If you agree with my viewpoint, then it follows you need to carefully monitor your process. Simply executing is not enough. You want to be sure your process is actually working the way you intended.

A - You Aren't Playing the Business Game if You Aren't Keeping ScoreHere are some suggestions for managing the lead-generation part of your sales and marketing process:

  1. Know Your Goal. Are you trying to grow faster than your industry? Reach parity with your industry? Maybe you want to double or triple your business. Executives should establish a goal, even if it seems arbitrary and high. Simply said, if you want to double your business, you need to double your leads.
    You can’t get what you don’t ask for.
  2. Count Them. I see many businesses in my work and with most, I don’t see a system for counting and recording leads. If you don’t count them, you can’t know whether you’re getting more or less than last year or last month. Leads can serve as a leading indicator in your business. Knowing the trends might be useful for sales forecasts, budgets, resource planning, hiring, and cash flow planning.
    Maybe most importantly, this is the metric which is the best measure of the success of your marketing efforts. Do you let the momentum of what you’re doing keep you on the same path or do you decide to pivot on your approach?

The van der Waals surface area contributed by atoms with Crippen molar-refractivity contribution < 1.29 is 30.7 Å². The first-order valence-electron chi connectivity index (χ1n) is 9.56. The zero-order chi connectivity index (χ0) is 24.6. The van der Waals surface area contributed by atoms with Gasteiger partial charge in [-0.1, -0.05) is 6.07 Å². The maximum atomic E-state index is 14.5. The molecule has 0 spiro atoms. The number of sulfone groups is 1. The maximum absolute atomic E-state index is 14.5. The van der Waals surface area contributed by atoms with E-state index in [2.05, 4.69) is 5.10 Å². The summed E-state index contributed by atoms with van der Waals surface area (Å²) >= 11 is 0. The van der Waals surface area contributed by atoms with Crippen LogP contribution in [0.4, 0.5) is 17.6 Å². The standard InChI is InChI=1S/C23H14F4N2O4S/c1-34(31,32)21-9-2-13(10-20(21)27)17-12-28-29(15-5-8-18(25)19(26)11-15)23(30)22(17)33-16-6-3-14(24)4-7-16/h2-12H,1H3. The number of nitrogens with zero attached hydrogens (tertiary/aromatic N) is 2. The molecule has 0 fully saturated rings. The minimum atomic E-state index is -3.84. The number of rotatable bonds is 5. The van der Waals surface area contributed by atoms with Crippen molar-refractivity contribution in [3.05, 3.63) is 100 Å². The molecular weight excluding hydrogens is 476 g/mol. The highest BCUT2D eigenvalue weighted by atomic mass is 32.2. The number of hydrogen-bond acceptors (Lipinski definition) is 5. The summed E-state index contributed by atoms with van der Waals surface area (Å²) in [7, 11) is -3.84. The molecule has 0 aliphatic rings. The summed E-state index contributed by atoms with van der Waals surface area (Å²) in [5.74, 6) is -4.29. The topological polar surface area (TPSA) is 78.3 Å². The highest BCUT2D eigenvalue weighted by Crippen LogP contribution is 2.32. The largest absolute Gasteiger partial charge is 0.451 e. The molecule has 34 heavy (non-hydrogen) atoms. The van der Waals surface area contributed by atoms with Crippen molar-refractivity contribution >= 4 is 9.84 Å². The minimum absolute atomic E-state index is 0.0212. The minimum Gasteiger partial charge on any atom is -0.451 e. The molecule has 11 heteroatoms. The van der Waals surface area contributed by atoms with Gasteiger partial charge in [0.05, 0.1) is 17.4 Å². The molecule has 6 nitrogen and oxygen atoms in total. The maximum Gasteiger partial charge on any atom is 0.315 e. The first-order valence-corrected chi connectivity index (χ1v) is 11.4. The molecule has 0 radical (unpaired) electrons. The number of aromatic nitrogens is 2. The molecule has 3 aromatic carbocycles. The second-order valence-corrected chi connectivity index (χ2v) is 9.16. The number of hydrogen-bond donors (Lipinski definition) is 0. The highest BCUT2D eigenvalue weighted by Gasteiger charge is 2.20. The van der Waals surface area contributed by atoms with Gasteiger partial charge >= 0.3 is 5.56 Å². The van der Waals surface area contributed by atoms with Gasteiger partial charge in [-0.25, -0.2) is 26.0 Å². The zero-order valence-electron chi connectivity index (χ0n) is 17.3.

3. Filter Them. Be sure that leads are, well, “leads”. Many practitioners declare victory in their efforts by merely counting bodies. Getting more LinkedIn connections, Facebook-likes, or website page-views do not necessarily equate to getting more leads. The quality of the lead is important. If they are not decision-makers for what you do, or from a geography you don’t serve, or any reason they don’t fit your search profile, then they are not “leads”.
    Consider a system for sorting and ranking your leads.

Lead generation should not be viewed as the entirety of your sales and marketing efforts. There are other steps which should follow. However, lead generation is the beginning of your process and success further downstream is not likely if you don’t begin with success in increasing leads.

Enjoying this content? Click here to read the previous article in this series.